When I think about “making the complex simple,” I’m driven to ask my clients these 7 questions to improve customer experience initiatives, to gain the highest ROI on process improvement.
Companies invest large sums in process improvement initiatives (most of which have a significant information technology component) that have little bearing on the customer experience.
As I hear clients (or prospective clients) describe initiatives they are undertaking, I often ask, “How is the customer’s experience improved?” All too often, there is silence or a question back to me, “What do you mean?” There needs to be a favorable return on investment for these initiatives. In order to do that, it’s important to focus on how your new processes will improve the customer experience.
- Via these initiatives that are underway, are you making the complex simple?
- Are the people who interact with customers delivering the kind of experience that excites and delights the customer?
- Do your new systems and processes enable a better customer experience? How?
- Is your company and its customer-facing processes a standout in your industry or mediocre at best?
- Will your employees be empowered to help customers on the spot or are customers who experience problems subjected to a hellish gantlet to resolve a problem that should have been very easy and quick to resolve?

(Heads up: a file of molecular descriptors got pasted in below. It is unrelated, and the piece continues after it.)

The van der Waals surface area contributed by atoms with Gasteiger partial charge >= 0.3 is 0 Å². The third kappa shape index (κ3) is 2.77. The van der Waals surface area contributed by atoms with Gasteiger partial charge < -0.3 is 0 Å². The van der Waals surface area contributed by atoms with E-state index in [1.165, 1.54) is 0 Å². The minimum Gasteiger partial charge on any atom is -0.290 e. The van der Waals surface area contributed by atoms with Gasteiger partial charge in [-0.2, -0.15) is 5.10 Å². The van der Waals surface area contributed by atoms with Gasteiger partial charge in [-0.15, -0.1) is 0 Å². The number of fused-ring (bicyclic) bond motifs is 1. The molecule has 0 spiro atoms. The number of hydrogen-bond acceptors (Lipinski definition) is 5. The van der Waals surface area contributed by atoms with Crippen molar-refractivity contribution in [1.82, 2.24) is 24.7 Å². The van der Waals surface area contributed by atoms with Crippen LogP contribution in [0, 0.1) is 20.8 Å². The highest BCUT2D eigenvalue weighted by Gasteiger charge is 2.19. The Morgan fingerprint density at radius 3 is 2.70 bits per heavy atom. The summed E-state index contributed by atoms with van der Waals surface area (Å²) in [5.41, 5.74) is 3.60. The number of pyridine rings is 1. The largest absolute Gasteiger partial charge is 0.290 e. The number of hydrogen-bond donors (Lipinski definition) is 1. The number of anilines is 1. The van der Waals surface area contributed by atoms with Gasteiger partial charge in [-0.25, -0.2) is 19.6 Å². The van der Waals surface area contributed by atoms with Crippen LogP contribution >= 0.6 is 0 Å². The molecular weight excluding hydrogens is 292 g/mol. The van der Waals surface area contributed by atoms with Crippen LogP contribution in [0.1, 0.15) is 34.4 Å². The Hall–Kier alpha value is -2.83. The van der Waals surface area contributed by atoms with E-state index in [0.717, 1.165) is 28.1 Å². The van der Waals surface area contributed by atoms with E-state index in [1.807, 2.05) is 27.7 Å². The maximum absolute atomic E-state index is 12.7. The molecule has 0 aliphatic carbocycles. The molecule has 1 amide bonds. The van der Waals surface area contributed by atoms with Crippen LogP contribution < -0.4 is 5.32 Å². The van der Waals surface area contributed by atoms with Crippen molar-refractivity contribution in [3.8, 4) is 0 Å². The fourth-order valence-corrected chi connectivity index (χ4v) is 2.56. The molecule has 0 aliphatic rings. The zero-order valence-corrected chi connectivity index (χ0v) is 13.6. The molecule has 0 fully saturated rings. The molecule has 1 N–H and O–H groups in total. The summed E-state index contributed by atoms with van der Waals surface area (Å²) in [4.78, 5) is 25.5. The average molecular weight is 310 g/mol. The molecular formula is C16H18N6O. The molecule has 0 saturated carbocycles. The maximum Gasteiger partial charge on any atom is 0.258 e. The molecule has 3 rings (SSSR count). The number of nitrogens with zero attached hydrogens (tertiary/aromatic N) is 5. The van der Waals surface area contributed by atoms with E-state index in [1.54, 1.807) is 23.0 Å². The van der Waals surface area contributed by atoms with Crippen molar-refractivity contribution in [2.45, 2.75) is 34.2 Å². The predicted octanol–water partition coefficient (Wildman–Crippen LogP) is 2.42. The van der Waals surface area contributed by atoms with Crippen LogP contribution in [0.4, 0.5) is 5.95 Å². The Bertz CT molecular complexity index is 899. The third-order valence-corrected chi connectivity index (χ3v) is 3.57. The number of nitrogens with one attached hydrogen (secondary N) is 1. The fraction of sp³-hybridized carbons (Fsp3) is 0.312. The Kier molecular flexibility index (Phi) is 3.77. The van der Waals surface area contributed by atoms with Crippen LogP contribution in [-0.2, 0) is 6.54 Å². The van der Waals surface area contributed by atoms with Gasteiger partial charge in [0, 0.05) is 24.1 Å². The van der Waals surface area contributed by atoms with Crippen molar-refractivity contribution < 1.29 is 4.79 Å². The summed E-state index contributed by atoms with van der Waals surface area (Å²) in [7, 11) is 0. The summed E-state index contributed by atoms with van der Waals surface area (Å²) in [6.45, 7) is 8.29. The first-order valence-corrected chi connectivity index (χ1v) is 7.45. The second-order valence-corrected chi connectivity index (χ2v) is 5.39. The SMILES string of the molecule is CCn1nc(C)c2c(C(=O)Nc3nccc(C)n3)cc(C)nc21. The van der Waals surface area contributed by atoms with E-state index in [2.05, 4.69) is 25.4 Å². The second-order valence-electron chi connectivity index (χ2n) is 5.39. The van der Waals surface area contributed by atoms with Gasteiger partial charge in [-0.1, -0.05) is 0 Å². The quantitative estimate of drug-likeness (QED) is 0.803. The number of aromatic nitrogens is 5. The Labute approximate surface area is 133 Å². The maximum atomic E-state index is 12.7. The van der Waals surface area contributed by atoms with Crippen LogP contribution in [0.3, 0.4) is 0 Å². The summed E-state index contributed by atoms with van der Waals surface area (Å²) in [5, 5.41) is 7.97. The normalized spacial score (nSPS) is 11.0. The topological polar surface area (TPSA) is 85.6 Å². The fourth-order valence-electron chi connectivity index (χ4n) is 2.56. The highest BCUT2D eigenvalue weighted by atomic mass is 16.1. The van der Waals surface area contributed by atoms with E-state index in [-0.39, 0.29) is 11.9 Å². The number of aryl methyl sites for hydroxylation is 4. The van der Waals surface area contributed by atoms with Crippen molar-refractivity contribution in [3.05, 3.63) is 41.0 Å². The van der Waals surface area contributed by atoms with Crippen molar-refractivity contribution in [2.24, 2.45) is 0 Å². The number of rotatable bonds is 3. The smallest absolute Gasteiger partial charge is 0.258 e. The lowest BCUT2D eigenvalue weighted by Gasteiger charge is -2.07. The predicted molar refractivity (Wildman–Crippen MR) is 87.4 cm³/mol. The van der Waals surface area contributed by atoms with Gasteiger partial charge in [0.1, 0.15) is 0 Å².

- Are you treating customers like you would like to be treated?
- Are service levels improved to the extent a customer would even notice?
Systems and processes alone are insufficient to provide great customer experience and gain the highest ROI on your process improvement initiatives. You have to improve the user experience for customers and employees.
The human component is one of the highest returns on investments yet it is usually the most neglected area. Companies need to set high standards, enable employees to deliver a great customer experience and insist that employees rise to meet those standards. Employees and systems that can’t deliver a wonderful customer experience need to go.
Thought for the week:
“The illiterate of the 21st century will not be those who cannot read and write, but those who cannot learn, unlearn, and relearn.” —Alvin Toffler